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January 11, 2023
OSHA proceeding with healthcare rulemakings

The Occupational Safety and Health Administration (OSHA) will proceed with three rulemakings focused on the healthcare industry—standards for COVID-19, infectious diseases, and workplace violence—the Department of Labor (DOL) announced as part of the fall 2022 unified regulatory agenda unveiled January 4.

The agency also is moving forward with developing a federal heat illness prevention standard, according to Secretary of Labor Marty Walsh’s statement of regulatory priorities for OSHA and the rest of the DOL.

The healthcare COVID-19 final rule is undergoing regulatory review at the White House Office of Information and Regulatory Affairs (OIRA). The OIRA continues to schedule stakeholder meetings regarding the final rule, which is based on OSHA’s 2021 healthcare emergency temporary standard (ETS), but the agency considered changes and updates, possibly making the rule more performance-based than specification-based. The agency also weighed whether to exclude areas of healthcare facilities where workers are unlikely to have contact with confirmed or suspected cases of COVID-19.

OSHA will propose an infectious diseases rulemaking to protect employees in health care and other high-risk environments from exposure to and transmission of persistent and new infectious diseases, according to Walsh’s statement of regulatory priorities. The rulemaking would focus on exposures to infectious diseases that include chickenpox and shingles (varicella disease), measles, methicillin-resistant Staphylococcus aureus (MRSA), and tuberculosis (TB), as well as new and emerging infectious diseases like COVID-19, pandemic influenza, and severe acute respiratory syndrome (SARS), according to OSHA.

The agency already has a standard addressing the hazards of bloodborne pathogens and needlesticks, and California has a state airborne transmissible disease (ATD) standard for health care, correctional facilities, diagnostic laboratories, and police and public health services.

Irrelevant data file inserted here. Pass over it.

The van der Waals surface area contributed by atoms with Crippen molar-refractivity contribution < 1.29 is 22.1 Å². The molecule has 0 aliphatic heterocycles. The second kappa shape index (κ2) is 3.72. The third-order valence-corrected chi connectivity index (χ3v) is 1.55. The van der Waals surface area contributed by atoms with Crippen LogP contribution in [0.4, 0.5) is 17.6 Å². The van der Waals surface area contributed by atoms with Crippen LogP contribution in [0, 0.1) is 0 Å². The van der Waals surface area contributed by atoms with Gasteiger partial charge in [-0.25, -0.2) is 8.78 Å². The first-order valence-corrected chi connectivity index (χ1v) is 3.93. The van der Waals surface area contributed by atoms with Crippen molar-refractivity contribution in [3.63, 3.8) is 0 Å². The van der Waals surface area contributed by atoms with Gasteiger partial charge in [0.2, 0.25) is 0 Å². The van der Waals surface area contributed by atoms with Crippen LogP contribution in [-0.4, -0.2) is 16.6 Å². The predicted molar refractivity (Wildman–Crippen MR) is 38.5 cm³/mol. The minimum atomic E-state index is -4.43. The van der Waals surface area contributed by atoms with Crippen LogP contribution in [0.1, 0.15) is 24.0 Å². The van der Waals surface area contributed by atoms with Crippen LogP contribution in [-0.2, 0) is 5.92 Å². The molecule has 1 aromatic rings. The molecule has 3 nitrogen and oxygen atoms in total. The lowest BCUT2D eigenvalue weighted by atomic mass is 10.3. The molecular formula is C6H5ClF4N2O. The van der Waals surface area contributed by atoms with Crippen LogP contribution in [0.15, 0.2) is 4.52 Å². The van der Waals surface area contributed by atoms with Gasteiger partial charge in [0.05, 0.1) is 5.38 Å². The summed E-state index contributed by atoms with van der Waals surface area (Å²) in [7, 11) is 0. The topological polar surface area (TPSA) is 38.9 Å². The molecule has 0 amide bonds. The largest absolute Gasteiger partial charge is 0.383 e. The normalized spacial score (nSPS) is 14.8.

OSHA plans to initiate small business consultations in developing its rulemaking for workplace violence prevention in health care and social services. There is no current federal workplace violence standard, and OSHA cites employers under the General Duty Clause (§5(a)(1)) of the Occupational Safety and Health Act when it finds employees exposed to workplace violence hazards.

In 1996, the agency issued voluntary prevention guidelines for health care and social assistance that may point to elements of a possible federal standard.

OSHA also plans to launch small business consultations as a next step in advancing the agency’s rulemaking on heat illness prevention. In addition to the rulemaking, OSHA last year launched an indoor and outdoor heat-related hazards National Emphasis Program (NEP). As with workplace violence, OSHA cites employers for heat stress violations using its General Duty Clause authority.

The NEP allows agency inspectors to make “self-referrals,” inspecting worksites they encounter during their daily travels where workers may be exposed to heat hazards. The NEP also allows area offices to act on referrals from the Labor Department’s Wage and Hour Division (WHD).

American Airlines cited for whistleblower violations

On January 4, OSHA also announced that American Airlines retaliated against flight attendants who reported illnesses caused by toxic fumes entering aircraft cabins. The agency’s proposed penalties for the whistleblower violations total $6,837.

OSHA investigators concluded that American Airlines retaliated against employees who filed complaints with the company about their illnesses. The flight attendants alleged that the airline docked attendance points and discouraged them from reporting work-related injuries and illnesses.

American Airlines Inc., based in Fort Worth, Texas, operates a domestic and international network, according to OSHA, with almost 6,800 flights to nearly 350 destinations in more than 50 countries. The company employs about 109,016 employees, including approximately 24,000 flight attendants.

“Federal law protects workers’ rights to voice workplace safety and health concerns without the fear of retaliation,” Timothy Minor, OSHA’s Fort Worth area director, said in an agency statement. “When employers punish employees for doing so, they create a chilling effect that may stop workers from reporting future issues, putting their health and well-being, and that of co-workers, at risk.”

OSHA’s whistleblower protection authority was first established in the 1970 Occupational Safety and Health (OSH) Act to protect workers who lodge safety or health complaints or cooperate in investigations of workplace safety and health violations. The agency is now responsible for investigating whistleblower complaints under more than 20 federal statutes, ranging from aviation, commercial motor carrier, consumer product, food, motor vehicle, nuclear, and pipeline safety to anti-money laundering, criminal antitrust, environmental, financial reform, health insurance reform, maritime, public transportation, railroad, securities, and tax laws.

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